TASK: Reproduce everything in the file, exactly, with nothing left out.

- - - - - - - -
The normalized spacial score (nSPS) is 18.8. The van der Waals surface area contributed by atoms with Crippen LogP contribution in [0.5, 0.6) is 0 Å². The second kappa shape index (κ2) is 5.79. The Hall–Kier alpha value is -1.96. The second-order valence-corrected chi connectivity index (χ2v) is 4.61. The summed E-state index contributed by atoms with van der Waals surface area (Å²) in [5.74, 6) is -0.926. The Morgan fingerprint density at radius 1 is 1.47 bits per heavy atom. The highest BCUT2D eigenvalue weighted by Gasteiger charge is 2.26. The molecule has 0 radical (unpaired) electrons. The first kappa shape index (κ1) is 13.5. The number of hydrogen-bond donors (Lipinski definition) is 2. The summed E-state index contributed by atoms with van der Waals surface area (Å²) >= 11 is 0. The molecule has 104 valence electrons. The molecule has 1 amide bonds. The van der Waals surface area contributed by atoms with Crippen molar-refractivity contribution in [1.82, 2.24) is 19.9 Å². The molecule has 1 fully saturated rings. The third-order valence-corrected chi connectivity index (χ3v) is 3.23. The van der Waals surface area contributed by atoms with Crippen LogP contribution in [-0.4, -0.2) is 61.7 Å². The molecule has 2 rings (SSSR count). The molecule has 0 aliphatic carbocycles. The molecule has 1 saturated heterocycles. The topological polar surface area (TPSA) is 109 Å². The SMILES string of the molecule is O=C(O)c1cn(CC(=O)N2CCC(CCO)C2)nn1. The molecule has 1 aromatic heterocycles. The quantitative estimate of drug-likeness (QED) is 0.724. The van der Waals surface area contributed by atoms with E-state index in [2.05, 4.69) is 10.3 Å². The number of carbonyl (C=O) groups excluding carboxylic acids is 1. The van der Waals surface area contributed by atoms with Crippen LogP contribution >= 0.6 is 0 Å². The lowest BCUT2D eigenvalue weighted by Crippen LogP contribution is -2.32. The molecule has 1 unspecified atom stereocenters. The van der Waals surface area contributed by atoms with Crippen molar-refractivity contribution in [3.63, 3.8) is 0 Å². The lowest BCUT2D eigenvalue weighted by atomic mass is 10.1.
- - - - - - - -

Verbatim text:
The normalized spacial score (nSPS) is 18.8. The van der Waals surface area contributed by atoms with Crippen LogP contribution in [0.5, 0.6) is 0 Å². The second kappa shape index (κ2) is 5.79. The Hall–Kier alpha value is -1.96. The second-order valence-corrected chi connectivity index (χ2v) is 4.61. The summed E-state index contributed by atoms with van der Waals surface area (Å²) in [5.74, 6) is -0.926. The Morgan fingerprint density at radius 1 is 1.47 bits per heavy atom. The highest BCUT2D eigenvalue weighted by Gasteiger charge is 2.26. The molecule has 0 radical (unpaired) electrons. The first kappa shape index (κ1) is 13.5. The number of hydrogen-bond donors (Lipinski definition) is 2. The summed E-state index contributed by atoms with van der Waals surface area (Å²) >= 11 is 0. The molecule has 104 valence electrons. The molecule has 1 amide bonds. The van der Waals surface area contributed by atoms with Crippen molar-refractivity contribution in [1.82, 2.24) is 19.9 Å². The molecule has 1 fully saturated rings. The third-order valence-corrected chi connectivity index (χ3v) is 3.23. The van der Waals surface area contributed by atoms with Crippen LogP contribution in [-0.4, -0.2) is 61.7 Å². The molecule has 2 rings (SSSR count). The molecule has 0 aliphatic carbocycles. The molecule has 1 saturated heterocycles. The topological polar surface area (TPSA) is 109 Å². The SMILES string of the molecule is O=C(O)c1cn(CC(=O)N2CCC(CCO)C2)nn1. The molecule has 1 aromatic heterocycles. The quantitative estimate of drug-likeness (QED) is 0.724. The van der Waals surface area contributed by atoms with E-state index in [2.05, 4.69) is 10.3 Å². The number of carbonyl (C=O) groups excluding carboxylic acids is 1. The van der Waals surface area contributed by atoms with Crippen LogP contribution >= 0.6 is 0 Å². The lowest BCUT2D eigenvalue weighted by Crippen LogP contribution is -2.32. The molecule has 1 unspecified atom stereocenters. The van der Waals surface area contributed by atoms with Crippen molar-refractivity contribution in [3.63, 3.8) is 0 Å². The lowest BCUT2D eigenvalue weighted by atomic mass is 10.1.